There was no body crumpled on the floor. Ciarra wasn't anywhere to be seen. But she was nearby.
"Hello!" I called out. "Brat?"
A small form hurdled at me and thunked her head into my ribs. I grabbed Ciarra around the waist and swung her around twice before setting her firmly on her feet and shaking her.
"You scared me to death, Brat! What idiot notion took you that you ran into the sewers?"
Ciarra's long blond hair (lighter even than mine) hung in a muddy tangle half-way down her back. She wore tunic and trousers similar to mine, and her feet were bare. She looked pitiful, but I wasn't fooled: Pitiful wasn't repentant.
"Come on, Brat," I said with resignation, "let's find our way out of here."
Though my initial relief at finding her was overwhelming, if I couldn't find a way out, she might not be any better off than if she had died. We certainly weren't going to get out the way I came in. The dwarvenstones suggested that the room had once been in use - there had to be a better way out.
Although the room was brightly lit and must once have been fairly open, the original cave formations and the rubble where great stalactites had fallen in ages past made it difficult to tell what was inside. Maybe it had once held treasure, but there was nothing here now. The center of the cave was higher than the outer edges and there were more stalagmites and rubble. Ciarra's feet were tough as hooves since she seldom wore shoes, but I lifted her over the worst of the rubble anyway. As I surmounted a broken pile of rock, I saw what the mess had hidden.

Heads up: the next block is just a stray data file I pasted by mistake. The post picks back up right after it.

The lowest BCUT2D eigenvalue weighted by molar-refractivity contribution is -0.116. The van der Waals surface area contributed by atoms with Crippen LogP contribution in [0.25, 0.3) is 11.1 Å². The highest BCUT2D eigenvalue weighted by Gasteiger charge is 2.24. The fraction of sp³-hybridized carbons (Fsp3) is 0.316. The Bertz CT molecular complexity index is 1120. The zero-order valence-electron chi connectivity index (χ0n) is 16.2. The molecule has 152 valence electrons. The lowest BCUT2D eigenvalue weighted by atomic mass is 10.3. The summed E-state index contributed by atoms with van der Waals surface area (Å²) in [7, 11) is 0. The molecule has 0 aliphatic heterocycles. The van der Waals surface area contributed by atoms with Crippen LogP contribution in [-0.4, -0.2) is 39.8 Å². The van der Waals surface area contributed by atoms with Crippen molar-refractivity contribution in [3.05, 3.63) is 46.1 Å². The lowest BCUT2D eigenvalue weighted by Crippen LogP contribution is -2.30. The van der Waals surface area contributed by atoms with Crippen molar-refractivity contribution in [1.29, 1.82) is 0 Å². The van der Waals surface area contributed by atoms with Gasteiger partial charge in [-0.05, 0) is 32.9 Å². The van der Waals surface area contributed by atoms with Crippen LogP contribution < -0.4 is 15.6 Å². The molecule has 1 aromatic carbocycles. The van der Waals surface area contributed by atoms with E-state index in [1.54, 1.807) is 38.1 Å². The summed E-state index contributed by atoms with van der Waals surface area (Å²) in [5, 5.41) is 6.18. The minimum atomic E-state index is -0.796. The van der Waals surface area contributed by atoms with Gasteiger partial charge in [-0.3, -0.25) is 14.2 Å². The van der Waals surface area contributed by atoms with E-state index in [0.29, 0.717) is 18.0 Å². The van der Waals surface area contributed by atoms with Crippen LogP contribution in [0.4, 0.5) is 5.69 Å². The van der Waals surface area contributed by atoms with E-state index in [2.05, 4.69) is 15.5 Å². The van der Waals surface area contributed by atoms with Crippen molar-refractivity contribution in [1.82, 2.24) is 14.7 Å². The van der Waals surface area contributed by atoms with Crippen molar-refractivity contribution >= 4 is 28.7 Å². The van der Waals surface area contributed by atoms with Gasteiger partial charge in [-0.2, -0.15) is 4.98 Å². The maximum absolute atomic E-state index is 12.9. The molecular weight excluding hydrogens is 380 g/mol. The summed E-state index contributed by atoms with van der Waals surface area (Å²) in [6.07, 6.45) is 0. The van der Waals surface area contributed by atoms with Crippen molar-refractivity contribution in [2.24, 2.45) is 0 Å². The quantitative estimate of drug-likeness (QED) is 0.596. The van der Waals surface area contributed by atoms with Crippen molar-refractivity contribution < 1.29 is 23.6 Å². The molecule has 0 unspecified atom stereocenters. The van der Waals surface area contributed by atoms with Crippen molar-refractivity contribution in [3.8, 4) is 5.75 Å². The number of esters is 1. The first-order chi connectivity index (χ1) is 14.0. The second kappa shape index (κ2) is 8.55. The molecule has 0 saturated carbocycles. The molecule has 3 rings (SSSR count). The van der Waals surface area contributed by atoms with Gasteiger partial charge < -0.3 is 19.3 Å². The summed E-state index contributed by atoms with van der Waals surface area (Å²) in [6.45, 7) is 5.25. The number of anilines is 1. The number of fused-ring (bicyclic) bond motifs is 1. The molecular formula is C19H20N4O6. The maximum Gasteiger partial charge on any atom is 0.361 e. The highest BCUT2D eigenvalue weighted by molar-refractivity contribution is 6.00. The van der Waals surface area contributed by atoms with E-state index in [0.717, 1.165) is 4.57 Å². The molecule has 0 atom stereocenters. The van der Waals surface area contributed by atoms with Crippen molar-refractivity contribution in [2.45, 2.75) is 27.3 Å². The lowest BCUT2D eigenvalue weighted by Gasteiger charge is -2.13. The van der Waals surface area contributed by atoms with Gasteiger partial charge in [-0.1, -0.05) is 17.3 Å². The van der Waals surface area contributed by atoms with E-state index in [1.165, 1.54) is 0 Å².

It had long been rumored that there was treasure hidden in Hurog from when the dwarves had come here and traded their jewels and metals. Here was treasure indeed, but one I would rather never have seen. Forgetting Ciarra momentarily, I slid down rocks and stepped closer to it.
The dragon's skull, still in an iron muzzle, was as long as I was tall. Iron manacles clasped its feet, and four more sets of manacles surrounded the delicate bones of its wings. In life whatever misborn ancestor of mine who'd committed this crime had pierced the dragon's flesh to set the iron into the wings.